The Homeowners Column

The Homeowners Column

Raised beds make good garden sense

Photo of Sandra Mason

Sandra Mason
Extension Educator, Horticulture
slmason@illinois.edu

"What goes around comes around" Wedge shoes, capri pants and leg warmers. Let's hope polyester leisure suits are gone for good. Some sound gardening techniques such as raised beds have seen resurgence with good reason.

Raised beds offer definite advantages to traditional row vegetable gardening.

Improved production – Raised beds can produce twice the amount of vegetables per square foot than traditional gardens since vegetables can be planted at higher densities. There is no need for wide spacing since walking or tilling between rows is not necessary.

Aids in soil improvement - Got lousy soil? The addition of ample compost and better quality soil to the beds can alleviate lousy soil issues. Soil compaction can be a particular problem with clay soil. Tractors, tillers and even human feet can compact soil making it difficult for plant roots to penetrate and for water and air to move through the soil. Soil compaction can reduce yields up to 50 percent. With raised beds tractors and tillers are not needed and because beds can be worked from both sides there is no need to walk in the growing area.

Improves soil drainage – Areas that tend to flood can become gardenable with the addition of raised beds.

Adds refinement to the landscape – Well-constructed raised beds look neat and tidy without much effort on our part. Flowers along with vegetables can add a spark of color.

Improves the gardening experience – Gardening is supposed to be fun. The taller the raised beds the less we have to bend over. Since spacing is reduced, there is less room for weeds to grow.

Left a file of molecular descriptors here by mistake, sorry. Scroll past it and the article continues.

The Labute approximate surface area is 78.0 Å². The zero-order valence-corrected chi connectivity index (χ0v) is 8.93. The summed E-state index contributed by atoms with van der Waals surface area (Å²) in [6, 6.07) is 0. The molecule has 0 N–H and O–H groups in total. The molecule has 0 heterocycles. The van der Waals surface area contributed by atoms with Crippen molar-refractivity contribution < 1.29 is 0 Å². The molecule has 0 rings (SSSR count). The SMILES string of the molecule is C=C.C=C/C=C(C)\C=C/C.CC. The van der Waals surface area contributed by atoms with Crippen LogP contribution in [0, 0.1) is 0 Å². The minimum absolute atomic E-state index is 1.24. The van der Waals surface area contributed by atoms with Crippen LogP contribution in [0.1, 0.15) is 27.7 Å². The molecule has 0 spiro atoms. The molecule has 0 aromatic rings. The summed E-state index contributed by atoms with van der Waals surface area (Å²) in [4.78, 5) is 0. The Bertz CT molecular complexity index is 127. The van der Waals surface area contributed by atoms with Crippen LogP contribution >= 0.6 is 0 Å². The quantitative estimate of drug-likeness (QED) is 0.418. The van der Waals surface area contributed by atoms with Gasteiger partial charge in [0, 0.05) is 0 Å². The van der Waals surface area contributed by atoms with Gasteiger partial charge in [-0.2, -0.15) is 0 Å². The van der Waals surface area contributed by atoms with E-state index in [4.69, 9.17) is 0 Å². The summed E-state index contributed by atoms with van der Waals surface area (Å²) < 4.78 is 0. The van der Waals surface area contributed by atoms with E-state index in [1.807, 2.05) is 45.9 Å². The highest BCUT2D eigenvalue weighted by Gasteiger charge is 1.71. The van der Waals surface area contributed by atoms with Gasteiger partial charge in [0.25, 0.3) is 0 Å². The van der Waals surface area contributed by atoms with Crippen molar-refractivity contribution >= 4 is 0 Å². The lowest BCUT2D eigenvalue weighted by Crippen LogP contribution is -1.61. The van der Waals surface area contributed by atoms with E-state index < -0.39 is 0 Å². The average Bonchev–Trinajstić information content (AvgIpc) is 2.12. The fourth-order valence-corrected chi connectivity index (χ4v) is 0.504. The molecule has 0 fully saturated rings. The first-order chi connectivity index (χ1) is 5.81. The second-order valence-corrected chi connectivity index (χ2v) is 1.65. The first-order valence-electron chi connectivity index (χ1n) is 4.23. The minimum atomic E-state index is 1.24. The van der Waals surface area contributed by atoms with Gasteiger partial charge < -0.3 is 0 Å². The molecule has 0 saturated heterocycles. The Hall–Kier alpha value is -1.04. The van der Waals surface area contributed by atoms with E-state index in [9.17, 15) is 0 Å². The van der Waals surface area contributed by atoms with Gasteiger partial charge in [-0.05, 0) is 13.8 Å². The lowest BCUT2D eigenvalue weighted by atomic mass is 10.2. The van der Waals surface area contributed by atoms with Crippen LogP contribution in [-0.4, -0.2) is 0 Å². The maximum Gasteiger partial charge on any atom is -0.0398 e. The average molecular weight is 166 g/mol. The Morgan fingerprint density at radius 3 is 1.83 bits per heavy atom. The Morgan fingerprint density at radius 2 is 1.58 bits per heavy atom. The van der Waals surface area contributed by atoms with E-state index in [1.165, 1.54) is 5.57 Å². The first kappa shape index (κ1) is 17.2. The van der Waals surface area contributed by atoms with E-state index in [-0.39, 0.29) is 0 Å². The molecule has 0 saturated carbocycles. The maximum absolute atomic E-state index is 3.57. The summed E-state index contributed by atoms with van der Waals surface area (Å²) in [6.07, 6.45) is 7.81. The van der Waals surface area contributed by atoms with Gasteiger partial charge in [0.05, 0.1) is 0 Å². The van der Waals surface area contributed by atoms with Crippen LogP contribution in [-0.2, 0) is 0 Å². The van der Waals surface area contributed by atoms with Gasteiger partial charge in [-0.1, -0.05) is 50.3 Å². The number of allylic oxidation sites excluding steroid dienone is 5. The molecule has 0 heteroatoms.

Expands gardening season – Raised beds tend to warm earlier in spring and stay warmer into fall. You often can plant earlier and harvest later. In addition because of their compact size beds can be easily covered with plastic to extend the growing season. Since the beds drain well gardeners can plant sooner after a rain.

A few tips in building raised beds:

Raised beds can be unframed with a mound of soil; however the height of the raised area is limited to 4-6 inches before the edges start to drift.

Beds can be framed with just about anything available such as cinder blocks, stones, bricks, recycled plastic lumber or wood. If your bank account can handle it, redwood or cedar can be used. Treated wood is fine to use as long as it was purchased after 2004 when the EPA banned use of arsenic treated lumber for residential use. Now copper is the main ingredient. If any copper leaches to surrounding soil it is quickly bound in soil particles. In addition plants are less tolerant than we are to copper so the plants would die well before copper in plant tissues could get high enough to cause us chronic health problems from eating the plants.

Keep beds narrow. Most people can reach 2 feet without much effort; therefore beds 4 feet across allow easy access from both sides. Four foot wide also works well with common board lengths. For instance an 8x4 foot bed can be made from 2 twelve-foot long boards.

North-south orientation is best for low-growing crops. Beds intended for taller crops such as pole beans, trellised peas or caged tomatoes may be better on an east-west axis since lower-growing crops could be planted on the south side of the bed and still receive full sun.

Pretty much any plants can be grown in raised beds. Some vegetables will overwhelm a small raised bed unless trellises are used. Supports for poles, cages and trellises can be easily mounted to the frame.

The biggest disadvantage to raised beds is the initial expense and work to build and fill a framed bed. However a well constructed bed should last for years.

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